When my friend, Paul, flew to Bangkok he 'started' his long journey in Los Angeles; sure, he packed his bags way back in Seattle ... where he lives ... but, out of convenience he spent his last stateside night in an LA airport hotel.
Susan left Fort Lauderdale at 6:45am on Sunday. A little over seven hours later (after one stopover ... Atlanta?) she arrived at LAX, just before 11am Pacific Time. Three and a half hours later she caught TG 775's one-stop service (Narita, Osaka?) for the 19-hour journey to Bangkok.2 She should arrive here in Bangkok at 11:20 tonight.
For the next ten days she will do this journal. This will be a first for her ... and for us. Though Susan has been on several trips [Chateau d'Oex, elephant polo, London ... and, a few years ago, even Bangkok]3, she has never had to carry the full pen. Yes, a special treat awaits all of you.
Yesterday afternoon I went shopping in Patpong for pirated movies. By day Patpong is a depressing place; the signs that look so inviting at night look awful without darkness. And, only a few vendors trickle in before sunset ... mostly with benign items that don't shy away from the light. Even then, most of the activity centers on getting the place ready for the night crowd.4 Another new Internet shop has just opened: the Patpong Internet, just across the street from the Super Queen (Porn's place). Apparently, it too is open only at night.
Here (as promised) is Wescott on Saint Bernard:
The Doctor Mellifluous, as he is called one of whose emblems is a beehive seems indeed the princeliest of the princes of religion: by birth, by incomparable talent, and by temporal power. When he was little more than a boy, one of his noble uncles and four of his brothers imitated his renunciation of the world, and so it went to the very end: women hid their men, men hid their friends, as if he had been a tragic courtisan.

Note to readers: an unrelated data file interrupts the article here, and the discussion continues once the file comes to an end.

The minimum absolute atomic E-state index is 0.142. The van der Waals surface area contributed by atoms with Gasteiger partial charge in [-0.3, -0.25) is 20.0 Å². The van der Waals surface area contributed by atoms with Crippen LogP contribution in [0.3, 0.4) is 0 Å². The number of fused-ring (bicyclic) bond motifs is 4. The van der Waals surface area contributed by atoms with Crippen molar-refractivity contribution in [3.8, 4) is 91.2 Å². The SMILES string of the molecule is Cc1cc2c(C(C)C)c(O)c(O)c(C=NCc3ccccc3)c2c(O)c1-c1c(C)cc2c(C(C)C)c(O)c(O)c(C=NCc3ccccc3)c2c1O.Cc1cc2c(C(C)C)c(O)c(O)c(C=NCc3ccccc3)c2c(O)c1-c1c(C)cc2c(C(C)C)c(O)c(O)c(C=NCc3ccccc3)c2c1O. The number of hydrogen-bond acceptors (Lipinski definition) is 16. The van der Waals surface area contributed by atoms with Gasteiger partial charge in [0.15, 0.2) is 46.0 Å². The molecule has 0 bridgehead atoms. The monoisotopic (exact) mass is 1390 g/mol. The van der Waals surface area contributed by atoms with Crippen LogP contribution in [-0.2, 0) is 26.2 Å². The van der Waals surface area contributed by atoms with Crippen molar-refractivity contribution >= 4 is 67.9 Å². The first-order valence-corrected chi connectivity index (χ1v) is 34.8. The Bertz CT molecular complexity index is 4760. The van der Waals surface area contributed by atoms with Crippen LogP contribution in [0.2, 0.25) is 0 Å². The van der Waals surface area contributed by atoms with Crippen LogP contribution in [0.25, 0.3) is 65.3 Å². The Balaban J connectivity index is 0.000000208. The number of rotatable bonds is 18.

At twenty-three he entered the new Cistercian abbey of Citeaux; a year later, he founded his own abbey, Clairvaux; in a place called the Vale of Wormwood, or, if you prefer, Absinthe Valley; in due time established seventy other houses here and there; and was the uncrowned king of the supposedly civilized world, the oracle of Christendom. He personally organized the second crusade, boasting that in all Europe he had left only one husband for every seven wives. It was a calamitous adventure; and if he himself had not stayed at home prudently, he might not have been able to blame the mysterious ways of providence, the sins of the individual crusaders, and this and that, for what happened.
Like St. Francis, he despised the intellect and its virtuosi in and around the universities, humiliating and indeed mutilating scholasticism in the person of Pierre Ablard.
He himself was puzzled by his facility in working wonders, saying that he knew himself to be neither a holy man nor a charlatan. Thirty-six miracles took place on one day, while he was recruiting for his crusade.
Once, when he was in poor health, the Virgin let him suck from her breast.